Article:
COVID crisis could invite child abuse

By Celeste Neumann • Hoke Cooperative Extension • During this quarantine, entire families are sheltering at home, often in close quarters. Anxiety about health, education, and finances is high. Children aren’t seeing the teachers, counselors and other adults who would normally raise concerns about their well-being. The COVID-19 pandemic has created the conditions for a rise in child abuse that could go unchecked.

April is Child Abuse and Neglect Prevention month. As we all know, our future relies on the healthy growth and development of today’s children. As adults, we are responsible for ensuring all children have the safe, stable, nurturing, and healthy environments they need to thrive.

Childhood is a critical stage for brain development, especially early childhood ages (0-5 years) During this period 90 percent of the brain’s growth occurs. When children have supportive, loving relationships with adults their brain architecture is built in a healthy way, forming a solid foundation for future growth and development.

On the other hand, child abuse and neglect impedes the development of healthy brain architecture.  Strong, frequent, or prolonged activation of a person’s stress response system is often referred to as toxic stress. When a child experiences toxic stress harmful chemicals flood the child’s brain and body resulting in long-term damaging effects. Studies suggest that the more Adverse Childhood Experiences (ACEs) a child faces, the more likely the child will become an adult with poor physical and mental health, more likely to experience emotional problems such as depression and anxiety, more likely to be involved in abusive relationships, risky behavior, substance abuse, eating disorders and even future traumatic events.

But why would someone hurt a child? There’s no simple answer that will help explain why some parents or adults abuse children. As with many things, the factors that lead to child abuse are complex and often related to other issues.  However, there are certain factors that can increase a person’s risk of abusing a child. These may include:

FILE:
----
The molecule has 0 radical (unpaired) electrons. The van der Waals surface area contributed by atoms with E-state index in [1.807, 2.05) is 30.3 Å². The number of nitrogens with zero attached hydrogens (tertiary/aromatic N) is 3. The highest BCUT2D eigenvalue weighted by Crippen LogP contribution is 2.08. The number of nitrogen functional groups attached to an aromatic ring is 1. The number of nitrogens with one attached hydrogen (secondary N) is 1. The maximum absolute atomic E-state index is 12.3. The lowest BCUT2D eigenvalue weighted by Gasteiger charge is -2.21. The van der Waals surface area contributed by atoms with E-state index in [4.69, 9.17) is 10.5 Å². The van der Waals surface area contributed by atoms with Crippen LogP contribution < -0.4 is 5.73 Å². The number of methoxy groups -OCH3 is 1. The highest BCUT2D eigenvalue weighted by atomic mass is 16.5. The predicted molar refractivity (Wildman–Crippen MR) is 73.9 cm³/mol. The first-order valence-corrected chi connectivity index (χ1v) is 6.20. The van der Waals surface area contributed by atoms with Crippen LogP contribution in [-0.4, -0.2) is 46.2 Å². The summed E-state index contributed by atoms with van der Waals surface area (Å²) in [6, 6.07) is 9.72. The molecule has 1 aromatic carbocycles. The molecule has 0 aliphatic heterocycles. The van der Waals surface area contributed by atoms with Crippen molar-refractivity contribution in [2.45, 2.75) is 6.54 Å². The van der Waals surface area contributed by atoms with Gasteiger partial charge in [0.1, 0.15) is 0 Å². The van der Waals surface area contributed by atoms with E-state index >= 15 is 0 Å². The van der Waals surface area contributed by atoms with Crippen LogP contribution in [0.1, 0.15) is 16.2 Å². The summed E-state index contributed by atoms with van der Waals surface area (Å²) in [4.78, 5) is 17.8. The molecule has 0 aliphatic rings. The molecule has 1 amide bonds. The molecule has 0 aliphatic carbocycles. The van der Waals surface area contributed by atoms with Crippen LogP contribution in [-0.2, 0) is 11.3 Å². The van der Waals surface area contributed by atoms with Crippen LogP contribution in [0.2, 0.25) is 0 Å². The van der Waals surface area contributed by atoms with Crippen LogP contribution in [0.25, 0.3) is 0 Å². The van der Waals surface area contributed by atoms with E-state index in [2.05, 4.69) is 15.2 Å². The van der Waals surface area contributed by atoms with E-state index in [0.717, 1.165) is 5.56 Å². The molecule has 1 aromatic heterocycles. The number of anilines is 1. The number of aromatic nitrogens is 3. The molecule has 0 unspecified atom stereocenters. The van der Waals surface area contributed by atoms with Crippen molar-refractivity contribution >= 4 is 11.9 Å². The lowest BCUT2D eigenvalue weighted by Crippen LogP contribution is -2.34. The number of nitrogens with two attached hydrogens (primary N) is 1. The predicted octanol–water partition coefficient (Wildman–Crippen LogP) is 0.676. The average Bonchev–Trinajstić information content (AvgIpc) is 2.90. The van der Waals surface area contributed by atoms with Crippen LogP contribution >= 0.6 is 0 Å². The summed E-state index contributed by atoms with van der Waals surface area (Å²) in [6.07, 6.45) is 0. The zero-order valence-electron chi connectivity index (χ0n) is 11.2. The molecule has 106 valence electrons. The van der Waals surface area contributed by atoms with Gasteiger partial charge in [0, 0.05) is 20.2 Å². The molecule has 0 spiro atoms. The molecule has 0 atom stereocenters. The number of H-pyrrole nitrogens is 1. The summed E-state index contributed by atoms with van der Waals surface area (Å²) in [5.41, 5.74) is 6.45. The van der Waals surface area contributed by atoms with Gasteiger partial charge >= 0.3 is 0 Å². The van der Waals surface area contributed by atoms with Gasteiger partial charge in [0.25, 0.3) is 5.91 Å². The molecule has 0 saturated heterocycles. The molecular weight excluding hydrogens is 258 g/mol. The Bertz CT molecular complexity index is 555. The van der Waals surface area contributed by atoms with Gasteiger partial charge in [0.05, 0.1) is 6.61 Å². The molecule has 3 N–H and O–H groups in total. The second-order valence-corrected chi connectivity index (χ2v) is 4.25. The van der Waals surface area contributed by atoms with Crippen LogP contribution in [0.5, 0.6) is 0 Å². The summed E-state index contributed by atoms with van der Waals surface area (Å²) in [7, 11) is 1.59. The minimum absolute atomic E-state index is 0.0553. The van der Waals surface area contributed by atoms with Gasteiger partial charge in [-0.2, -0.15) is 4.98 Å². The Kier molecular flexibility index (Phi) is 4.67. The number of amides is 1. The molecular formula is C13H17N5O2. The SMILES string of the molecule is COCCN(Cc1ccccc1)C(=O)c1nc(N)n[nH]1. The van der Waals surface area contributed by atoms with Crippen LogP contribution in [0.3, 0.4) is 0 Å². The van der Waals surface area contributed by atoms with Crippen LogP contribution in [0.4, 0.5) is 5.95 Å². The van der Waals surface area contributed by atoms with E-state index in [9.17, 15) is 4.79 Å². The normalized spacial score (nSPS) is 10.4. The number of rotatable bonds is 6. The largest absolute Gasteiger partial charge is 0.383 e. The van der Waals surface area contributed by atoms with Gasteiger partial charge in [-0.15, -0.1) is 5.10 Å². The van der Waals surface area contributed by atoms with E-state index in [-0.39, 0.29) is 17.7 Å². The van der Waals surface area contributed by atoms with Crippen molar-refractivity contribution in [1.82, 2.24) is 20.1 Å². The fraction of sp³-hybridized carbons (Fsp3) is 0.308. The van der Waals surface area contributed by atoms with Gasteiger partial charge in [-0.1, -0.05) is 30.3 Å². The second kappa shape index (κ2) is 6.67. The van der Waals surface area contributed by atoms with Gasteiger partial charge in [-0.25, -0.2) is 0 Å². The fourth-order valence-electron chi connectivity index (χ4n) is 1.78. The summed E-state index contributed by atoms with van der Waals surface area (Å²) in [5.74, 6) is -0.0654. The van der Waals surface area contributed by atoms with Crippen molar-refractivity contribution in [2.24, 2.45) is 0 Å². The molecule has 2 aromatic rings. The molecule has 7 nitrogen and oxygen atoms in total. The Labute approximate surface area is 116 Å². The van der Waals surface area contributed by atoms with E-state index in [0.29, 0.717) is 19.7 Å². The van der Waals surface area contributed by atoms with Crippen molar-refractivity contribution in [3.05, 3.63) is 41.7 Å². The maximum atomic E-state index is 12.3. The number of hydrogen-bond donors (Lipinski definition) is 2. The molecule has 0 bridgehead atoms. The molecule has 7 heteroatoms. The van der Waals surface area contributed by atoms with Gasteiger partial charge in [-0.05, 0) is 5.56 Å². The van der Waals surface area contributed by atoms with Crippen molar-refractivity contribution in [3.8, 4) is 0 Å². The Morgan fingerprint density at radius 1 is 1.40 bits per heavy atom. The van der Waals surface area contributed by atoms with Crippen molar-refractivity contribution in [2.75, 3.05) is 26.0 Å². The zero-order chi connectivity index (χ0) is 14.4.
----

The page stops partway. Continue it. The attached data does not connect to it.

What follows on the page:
•History of child abuse or neglect during their own childhood

•Having a substance use disorder

•Physical or mental health conditions, such as depression, anxiety, or post-traumatic stress disorder (PTSD)

•Socioeconomic stress from financial issues, unemployment, or medical problems, etc.

•A lack of parenting skills and poor understanding about basic childhood development.

•A lack of support from family members, friends, neighbors, or the community.

•Caring for a child with intellectual or physical disabilities that make adequate care more challenging.

•Family stress or crisis caused by domestic violence, separation, or divorce, etc.

Parents As Teachers is a free and voluntary program that is available to all families with children ages 0-5 who live in Hoke County.  Parent educators, both English and Spanish speaking, are available to help you be your child’s first, best and most influential teacher.  If you are interested in the Parents As Teachers program, call (910) 875-2000 or email Celeste Neumann at

Parents As Teachers is funded by Smart Start and administered by Hoke County Cooperative Extension